Legend of Buster Posey continues to grow

Andy Lyons/Getty ImagesBuster Posey's performance in Thursday's game against the Cincinatti Reds just solidified that he deserves the MVP title.

Andy Lyons/Getty ImagesBuster Posey's performance in Thursday's game against the Cincinatti Reds just solidified that he deserves the MVP title.

Voters charged with selecting the National League’s 2012 Most Valuable Player had to submit their votes before the start of the playoffs, so what Buster Posey did Thursday was, for those who’d already tabbed him as their top choice, merely validation of rather emphatic proportions.

For those who did not name Posey their MVP, well … it likely served as a not-so-subtle, non-verbal admonition along the lines of, “What the hell were you thinking?!?”

The symbolism and symmetry of Posey’s master stroke were as immediately obvious as a swimsuit model in a press box.

Certain things fail to escape notice, and Posey — the rock of this Giants team just a season removed from suffering a career-threatening injury — belting a grand slam off the Giants killer that is/was Mat Latos, to help cap a historic comeback from an 0-and-2-at-home hole in the best-of-five NL Division Series finale at Cincinnati certainly qualifies as such.

Latos, of course, had ridiculously good numbers against San Francisco heading into Game 5, and he’d padded them with a brilliant “relief” stint in Game 1.

You might remember, however, that Latos had surrendered a homer to Posey in that strange Game 1 last weekend, as well as a first-inning homer to Posey during a pivotal September 2010 series in San Diego.

Posey clearly remembered. His third career homer off Latos came on an offering that Posey appeared to be certain was on its way, and as is often the case with truly sublime hitters, Posey demolished what he saw coming a mile away.

That’s not all Posey did in his command performance in Game 5. It included a clutch throw to nail a knucklehead would-be base thief at third base to complete the Giants’ biggest double play of the season. Then came the hairy-as-Sasquatch situation in the ninth, through which Posey coaxed Sergio Romo with multiple mound trips before calling for the pitch that ended the series with a strikeout.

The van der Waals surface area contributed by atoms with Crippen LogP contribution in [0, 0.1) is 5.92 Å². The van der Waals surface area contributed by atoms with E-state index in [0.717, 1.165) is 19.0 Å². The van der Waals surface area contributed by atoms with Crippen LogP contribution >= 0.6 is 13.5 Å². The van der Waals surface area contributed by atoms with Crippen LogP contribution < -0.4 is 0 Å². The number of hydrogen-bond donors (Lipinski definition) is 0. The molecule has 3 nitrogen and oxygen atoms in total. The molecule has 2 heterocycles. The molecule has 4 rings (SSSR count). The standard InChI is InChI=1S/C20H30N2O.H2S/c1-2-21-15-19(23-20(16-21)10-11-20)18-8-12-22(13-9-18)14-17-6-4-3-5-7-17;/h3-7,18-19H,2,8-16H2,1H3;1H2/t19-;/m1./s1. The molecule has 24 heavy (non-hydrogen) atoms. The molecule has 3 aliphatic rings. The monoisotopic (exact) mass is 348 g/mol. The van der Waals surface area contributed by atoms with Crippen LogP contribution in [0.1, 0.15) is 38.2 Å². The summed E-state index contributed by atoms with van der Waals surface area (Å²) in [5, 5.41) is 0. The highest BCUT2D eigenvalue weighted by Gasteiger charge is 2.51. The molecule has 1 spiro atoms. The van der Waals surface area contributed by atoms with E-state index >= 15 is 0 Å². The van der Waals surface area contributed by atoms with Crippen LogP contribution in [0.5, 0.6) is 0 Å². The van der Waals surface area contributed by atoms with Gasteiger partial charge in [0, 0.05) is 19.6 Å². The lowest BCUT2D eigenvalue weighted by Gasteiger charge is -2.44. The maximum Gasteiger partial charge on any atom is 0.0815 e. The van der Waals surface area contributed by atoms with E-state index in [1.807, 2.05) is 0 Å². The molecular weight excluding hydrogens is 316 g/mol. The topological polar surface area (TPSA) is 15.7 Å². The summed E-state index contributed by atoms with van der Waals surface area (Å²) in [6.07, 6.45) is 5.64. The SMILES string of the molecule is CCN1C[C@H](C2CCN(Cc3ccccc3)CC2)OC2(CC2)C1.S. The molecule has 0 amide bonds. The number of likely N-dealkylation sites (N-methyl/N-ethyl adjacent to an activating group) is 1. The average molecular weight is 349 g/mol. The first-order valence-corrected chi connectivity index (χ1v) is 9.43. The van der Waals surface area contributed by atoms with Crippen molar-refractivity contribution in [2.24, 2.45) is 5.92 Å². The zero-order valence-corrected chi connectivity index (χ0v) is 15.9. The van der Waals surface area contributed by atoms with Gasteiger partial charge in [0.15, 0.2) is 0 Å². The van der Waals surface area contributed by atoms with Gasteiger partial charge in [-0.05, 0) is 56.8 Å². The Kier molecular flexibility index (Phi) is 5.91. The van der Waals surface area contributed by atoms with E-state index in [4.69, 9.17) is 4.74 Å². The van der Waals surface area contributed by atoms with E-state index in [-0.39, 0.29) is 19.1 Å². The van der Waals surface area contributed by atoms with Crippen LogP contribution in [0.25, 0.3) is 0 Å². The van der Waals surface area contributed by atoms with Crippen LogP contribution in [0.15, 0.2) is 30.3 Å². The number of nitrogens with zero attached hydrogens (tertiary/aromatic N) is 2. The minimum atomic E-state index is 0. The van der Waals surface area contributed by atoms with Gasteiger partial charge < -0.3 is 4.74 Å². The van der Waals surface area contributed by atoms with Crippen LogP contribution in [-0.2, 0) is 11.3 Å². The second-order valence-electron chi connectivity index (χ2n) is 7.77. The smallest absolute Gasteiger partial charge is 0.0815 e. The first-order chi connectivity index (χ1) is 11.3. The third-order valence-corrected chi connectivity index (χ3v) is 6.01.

Take charge? Posey did so much more than that. He took complete control in virtually every possible way.
Perhaps now anyone who voted for Andrew McCutchen of Pittsburgh or Ryan Braun of Milwaukee as the NL MVP can see the glaring error of his or her ways.

That’s not to say votes for McCutchen or Braun were half-cocked.

The former is an electric five-tool talent who carried a long-moribund franchise to the brink of relevance with a monster first five months before buckling under the weight.

With numbers similar to those he posted on the way to last year’s MVP, the latter proved, at the very least, that he’s nothing if not consistent.

(Or still really, really good at beating drug tests; your call.)

But let’s get real. The Pirates gagged their shot at snapping a disgustingly long streak of losing seasons in large part because their best player faded down the stretch. Braun killed it down the stretch, but the Brewers missed the playoffs.

All Posey did was, in the wake of the potentially devastating loss of potential NL batting champion Melky Cabrera to a drug suspension, raise his game to the highest level at which we’ve seen it during his short time in the big leagues, claiming that batting title for himself while leading the Giants on a remarkable roll into October and the postseason.

All this, a little more than a year after folks wondered not just if he’d ever be the same, but if he’d ever play again, period.

That’s not just MVP stuff. That’s the stuff of legend.

And as the NLCS wears on, it’ll surely just grow and grow.

Mychael Urban, host of Inside The Bigs (9 a.m.-12 p.m. Saturdays) on 95.7 FM The Game, can be followed on Twitter @BigUrbSports. His website is UrbsUnchained.com.

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